Survivors are suing the commission on Nazi-era insurance claims, a commissioner has called for the resignation of its chief and Jewish officials handling the claims acknowledge serious problems.
But they also say there probably isn’t a better way to dole out the claims.
The anger and frustration some lawmakers and survivors feel toward the International Commission on Holocaust Era Insurance Claims peaked last week when several survivors filed suit, claiming the organization was delaying payments.
California’s insurance commissioner, John Garamendi, a member of the commission, later joined the suit and called for the resignation of the commission’s chairman, former U.S. Secretary of State Lawrence Eagleburger.
Survivors Jack Brauns, Manny Steinberg and Si Frumkin, all Los Angeles-area residents, charged that the ICHEIC improperly delayed or denied payments totaling more than $1 billion on policies held by the survivors or heirs of those who perished under Nazi rule.
"This is a commission that is supposed to help survivors," said William Shernoff, the plaintiffs’ lawyer. "But from what we see, they are helping the insurance companies more than survivors."
They also are seeking Eagleburger’s resignation, saying his salary — which they estimate at over $300,000 — is paid for by the insurance companies. The plaintiffs believe Eagleburger is working in the insurance companies’ interests.
"This is blood money stolen from survivors," said Frumkin, chair of the Southern California Council for Soviet Jewry.
For his part, Eagleburger says he has no intention of resigning. His aide, Anais Haase, said that time and resources planned for investigating claims would be diverted to defending against the lawsuit if the survivors persist in fighting them.
"We don’t believe we are mistreating survivors or their heirs," Haase said. "We offer the only option available at no cost to survivors and their heirs."
The plaintiffs are asking the ICHEIC to place more pressure on Italian insurance company Assicurazioni Generali to divulge more unpaid life insurance policies. The ICHEIC has published 9,000 names of Generali policyholders, but the claimants suggest the list could exceed 100,000 policies.
Shernoff said Holocaust survivors and their heirs should also maintain the right to use litigation to gain money owed them, rather than working through the ICHEIC.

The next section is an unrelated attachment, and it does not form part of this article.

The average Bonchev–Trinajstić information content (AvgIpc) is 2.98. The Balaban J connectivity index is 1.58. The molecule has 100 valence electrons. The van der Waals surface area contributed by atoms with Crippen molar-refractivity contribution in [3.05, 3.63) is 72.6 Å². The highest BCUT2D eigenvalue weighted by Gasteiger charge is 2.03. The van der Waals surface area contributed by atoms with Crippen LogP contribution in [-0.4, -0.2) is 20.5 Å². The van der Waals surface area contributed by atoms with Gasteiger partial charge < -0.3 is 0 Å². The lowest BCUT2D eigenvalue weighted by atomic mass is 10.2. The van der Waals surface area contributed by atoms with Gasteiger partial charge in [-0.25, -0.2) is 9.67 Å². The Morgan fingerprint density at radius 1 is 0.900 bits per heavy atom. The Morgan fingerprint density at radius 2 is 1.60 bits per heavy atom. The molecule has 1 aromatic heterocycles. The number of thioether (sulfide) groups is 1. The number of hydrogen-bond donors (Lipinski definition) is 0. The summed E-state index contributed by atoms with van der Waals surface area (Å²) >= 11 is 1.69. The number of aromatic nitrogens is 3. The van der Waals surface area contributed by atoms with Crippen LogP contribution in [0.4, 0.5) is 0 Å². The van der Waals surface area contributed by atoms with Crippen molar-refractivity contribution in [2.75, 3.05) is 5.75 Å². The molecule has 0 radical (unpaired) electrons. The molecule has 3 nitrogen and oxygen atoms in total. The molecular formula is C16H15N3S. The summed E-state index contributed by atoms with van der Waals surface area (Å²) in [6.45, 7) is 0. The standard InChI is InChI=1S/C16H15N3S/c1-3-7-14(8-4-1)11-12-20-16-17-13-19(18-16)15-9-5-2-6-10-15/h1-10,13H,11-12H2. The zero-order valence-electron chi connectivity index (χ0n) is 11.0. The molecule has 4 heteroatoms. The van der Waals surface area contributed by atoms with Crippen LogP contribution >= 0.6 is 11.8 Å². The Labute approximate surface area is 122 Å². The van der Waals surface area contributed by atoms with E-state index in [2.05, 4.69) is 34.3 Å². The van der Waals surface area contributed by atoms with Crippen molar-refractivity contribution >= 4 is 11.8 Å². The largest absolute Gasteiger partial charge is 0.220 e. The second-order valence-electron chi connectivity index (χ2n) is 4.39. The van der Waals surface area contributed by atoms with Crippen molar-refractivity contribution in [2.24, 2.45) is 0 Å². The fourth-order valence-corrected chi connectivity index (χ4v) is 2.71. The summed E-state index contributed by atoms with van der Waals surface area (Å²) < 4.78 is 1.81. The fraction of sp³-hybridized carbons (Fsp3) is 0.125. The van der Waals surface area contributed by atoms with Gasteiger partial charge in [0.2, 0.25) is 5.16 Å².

The suit was filed under California’s Unfair Business Practices statute, but it’s unclear whether the ICHEIC can legally be defined as a business.
A Generali official in New York called the lawsuit baseless and misleading, saying that thousands of claimants "have and will continue to be paid and offered generous amounts through ICHEIC, which is supported by leading Jewish Holocaust restitution organizations and the State of Israel."
Stuart Eizenstat, a special representative for Holocaust issues in the Clinton administration, said the lawsuits could wreck the ICHEIC system if the suit nullifies the agreements the commission has reached with the insurance agencies.
"It continues to cast a cloud of debate over the exercise," he said. "It diverts energy and attention from filling claims."
Eizenstat said he appreciates that the suit is an expression of frustration over the slow process of paying claims. But he and others contend that the insurance companies, not the ICHEIC, have made the process more difficult by withholding names.
Israel Singer, chairman of the World Jewish Congress, agreed.
"There is no bad faith here," he said of the ICHEIC. "There is bad information after 50 years."
Singer acknowledged that the organization has had trouble completing its mission.
"ICHEIC has a mammoth task, and it’s bigger than we ever thought it was going to be," Singer said. "We couldn’t have known it at the time."
He suggested an ombudsman might be able to bridge the gap between the ICHEIC and the Holocaust survivors.
The ICHEIC, founded in 1998 by the National Association of Insurance Commissioners, has had some problems in the past two years. Eagleburger threatened to resign last year after difficulty securing cooperation from German insurance companies.
Congressional representatives and others also have chastised Eagleburger and the commission for its slow progress, especially considering the dwindling number of Holocaust survivors.
The ICHEIC also has been criticized for spending $56 million in five years, and Eizenstat agreed that the organization cannot be considered a model of efficiency.
But both Eizenstat and Singer defended Eagleburger.
"Larry has earned every nickel and then some," Eizenstat said. "He’s had to undergo hell to bring the parties together."
California Gov. Gray Davis issued a statement Saturday accusing the ICHEIC of "not meeting its mission.
"The system does not work, claims are not being investigated and survivors are not being paid,” Davis said in the statement.
Edwin Black and Tom Tugend contributed to this report from Los Angeles.